Steve Jobs, who passed away this week, was the high-profile leader of what many arguably consider to be the world’s most dynamic tech company.  He knew that when he decided to step down from his role as CEO of the company he helped create that the management of that transition would be critically important.  However, rather than give into public scrutiny, he stepped down on his own terms – refusing to disclose his succession plan until this last August.

His handling of that transition has reinforced the point that succession planning is critically important to the continued prosperity of any company.   A sound succession plan allows management to:

  • keep pace with constantly changing business strategies;
  • quickly fill new roles created by organizational growth, or gaps caused by retirement/turnover;
  • adapt to job realignments caused by mergers and acquisitions;
  • head-off potential skill shortages;
  • increase employee engagement and productivity.

Although his methods were somewhat non-traditional, he set two key examples we all could learn from.

Transition proactively. In his letter to Apple’s board of directors, Jobs specifically named his successor. He wrote, “As far as my successor goes, I strongly recommend that we execute our succession plan and name Tim Cook as CEO of Apple.”  Looking back, however, we see that Steve Jobs gradually handed off power and public exposure to other key employees at Apple.  Everything did not change overnight, and although the cameras remained focused on Jobs, he acclimated Apple’s employees, customers, and the media to the company’s  future leaders.

Our takeaway?   It is that you should create a succession plan before a talent “need” becomes a talent “crisis”.  Plan for future needs today and remove some of the stress involved in finding a successor and having that person accepted by employees and customers alike.  This careful planning can minimize workforce disruption, increase knowledge transfer and lessen the overall shock that transitions cause.

Choose new leaders based on abilities – not personalities. Many of us can hardly imagine anyone but Steve Jobs leading Apple. His unique style of leadership was  innovative and defined Apple and its products.  When developing his succession plan, however, Jobs wasn’t primarily concerned with finding a leader cut from his same mold.  Instead, he assembled an entire management team that he knew could lead the company according to his vision. Different aspects of Jobs’ personality and leadership style are evident in his successors, but no single individual is his mirror image.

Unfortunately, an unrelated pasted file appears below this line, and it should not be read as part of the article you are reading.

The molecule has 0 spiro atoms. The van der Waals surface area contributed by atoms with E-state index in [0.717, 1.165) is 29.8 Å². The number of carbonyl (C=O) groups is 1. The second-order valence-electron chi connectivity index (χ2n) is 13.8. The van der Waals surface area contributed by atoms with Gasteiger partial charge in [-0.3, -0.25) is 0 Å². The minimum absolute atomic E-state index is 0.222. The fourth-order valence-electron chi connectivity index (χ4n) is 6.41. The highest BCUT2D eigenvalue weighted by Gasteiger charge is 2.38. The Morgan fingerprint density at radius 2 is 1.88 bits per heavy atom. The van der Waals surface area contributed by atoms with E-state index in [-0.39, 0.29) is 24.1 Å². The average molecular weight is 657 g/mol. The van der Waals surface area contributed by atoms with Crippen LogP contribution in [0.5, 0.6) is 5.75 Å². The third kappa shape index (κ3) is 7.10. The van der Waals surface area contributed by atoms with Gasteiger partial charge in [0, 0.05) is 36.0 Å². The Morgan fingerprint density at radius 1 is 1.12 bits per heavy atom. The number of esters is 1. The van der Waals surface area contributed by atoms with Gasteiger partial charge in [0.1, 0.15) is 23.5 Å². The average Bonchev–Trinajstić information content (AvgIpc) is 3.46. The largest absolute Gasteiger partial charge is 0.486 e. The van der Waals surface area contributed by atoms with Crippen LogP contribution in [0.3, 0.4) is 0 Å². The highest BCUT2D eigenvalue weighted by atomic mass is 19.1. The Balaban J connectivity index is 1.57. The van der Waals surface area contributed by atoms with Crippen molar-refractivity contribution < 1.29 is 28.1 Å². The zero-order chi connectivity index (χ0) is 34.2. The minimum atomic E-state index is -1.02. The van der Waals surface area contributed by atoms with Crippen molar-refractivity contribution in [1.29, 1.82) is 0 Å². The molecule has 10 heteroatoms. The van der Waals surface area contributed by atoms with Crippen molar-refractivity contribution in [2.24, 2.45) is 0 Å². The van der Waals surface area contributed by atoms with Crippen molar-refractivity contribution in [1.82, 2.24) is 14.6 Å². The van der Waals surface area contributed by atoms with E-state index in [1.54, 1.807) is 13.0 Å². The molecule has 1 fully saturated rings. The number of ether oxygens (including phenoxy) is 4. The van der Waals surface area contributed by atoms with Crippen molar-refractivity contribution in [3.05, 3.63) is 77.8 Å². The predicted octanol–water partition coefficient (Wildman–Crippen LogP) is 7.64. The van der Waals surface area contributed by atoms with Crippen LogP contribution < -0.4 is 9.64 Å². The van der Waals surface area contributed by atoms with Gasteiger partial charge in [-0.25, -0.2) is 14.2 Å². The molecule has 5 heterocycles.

Our takeaway? It is that you should identify your company’s future leaders based on their skillset and their commitment to your vision. Remember, a successful transition doesn’t require that you to replace a leader with someone exactly like yourself.   If that person has the abilities, shared vision and a personality that meshes with your corporate culture, he/she has the potential to succeed.

If you see promise in an employee, but that person lacks essential skills/experience to step into your role, customize a talent development program to close that gap. As his/her growth progresses, that person should be updated on all hiring decisions and kept in the loop about future plans.  Most importantly, make sure his/her career aspirations align with your succession plans.  This keeps you both working toward the same goal.

Plan Now for Tomorrow’s Transitions

Snelling Staffing Services can help you plan now for tomorrow’s transitions.  Our staffing experts can help you analyze your current and future workforce needs, and then develop a proactive recruiting strategy to ensure your organization’s continued success.  Call us to find out more about our direct hire staffing and professional search services.

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